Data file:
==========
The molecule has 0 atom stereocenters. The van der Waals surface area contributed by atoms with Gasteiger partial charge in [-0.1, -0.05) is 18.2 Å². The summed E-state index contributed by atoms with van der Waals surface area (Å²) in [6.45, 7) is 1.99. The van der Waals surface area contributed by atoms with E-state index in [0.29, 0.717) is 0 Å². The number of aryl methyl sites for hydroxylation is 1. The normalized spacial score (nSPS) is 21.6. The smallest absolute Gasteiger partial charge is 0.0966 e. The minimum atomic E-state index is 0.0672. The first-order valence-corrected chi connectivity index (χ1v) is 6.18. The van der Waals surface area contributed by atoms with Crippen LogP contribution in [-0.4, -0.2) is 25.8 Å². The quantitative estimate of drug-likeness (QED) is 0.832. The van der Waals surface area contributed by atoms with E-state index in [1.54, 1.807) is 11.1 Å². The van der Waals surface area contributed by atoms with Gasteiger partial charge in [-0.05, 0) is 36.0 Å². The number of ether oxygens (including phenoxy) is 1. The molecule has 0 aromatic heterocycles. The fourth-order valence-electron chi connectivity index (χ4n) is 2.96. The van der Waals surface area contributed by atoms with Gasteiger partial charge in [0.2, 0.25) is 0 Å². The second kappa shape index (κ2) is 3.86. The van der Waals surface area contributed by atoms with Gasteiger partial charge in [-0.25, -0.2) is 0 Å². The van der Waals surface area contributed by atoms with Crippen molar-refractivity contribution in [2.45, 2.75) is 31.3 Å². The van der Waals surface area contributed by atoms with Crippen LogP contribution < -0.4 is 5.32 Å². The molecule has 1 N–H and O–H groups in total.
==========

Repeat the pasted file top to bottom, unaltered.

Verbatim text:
The molecule has 0 atom stereocenters. The van der Waals surface area contributed by atoms with Gasteiger partial charge in [-0.1, -0.05) is 18.2 Å². The summed E-state index contributed by atoms with van der Waals surface area (Å²) in [6.45, 7) is 1.99. The van der Waals surface area contributed by atoms with E-state index in [0.29, 0.717) is 0 Å². The number of aryl methyl sites for hydroxylation is 1. The normalized spacial score (nSPS) is 21.6. The smallest absolute Gasteiger partial charge is 0.0966 e. The minimum atomic E-state index is 0.0672. The first-order valence-corrected chi connectivity index (χ1v) is 6.18. The van der Waals surface area contributed by atoms with Crippen LogP contribution in [-0.4, -0.2) is 25.8 Å². The quantitative estimate of drug-likeness (QED) is 0.832. The van der Waals surface area contributed by atoms with E-state index in [1.54, 1.807) is 11.1 Å². The van der Waals surface area contributed by atoms with Gasteiger partial charge in [-0.05, 0) is 36.0 Å². The number of ether oxygens (including phenoxy) is 1. The molecule has 0 aromatic heterocycles. The fourth-order valence-electron chi connectivity index (χ4n) is 2.96. The van der Waals surface area contributed by atoms with Gasteiger partial charge in [0.2, 0.25) is 0 Å². The second kappa shape index (κ2) is 3.86. The van der Waals surface area contributed by atoms with Gasteiger partial charge in [-0.25, -0.2) is 0 Å². The van der Waals surface area contributed by atoms with Crippen molar-refractivity contribution in [2.45, 2.75) is 31.3 Å². The van der Waals surface area contributed by atoms with Crippen LogP contribution < -0.4 is 5.32 Å². The molecule has 1 N–H and O–H groups in total.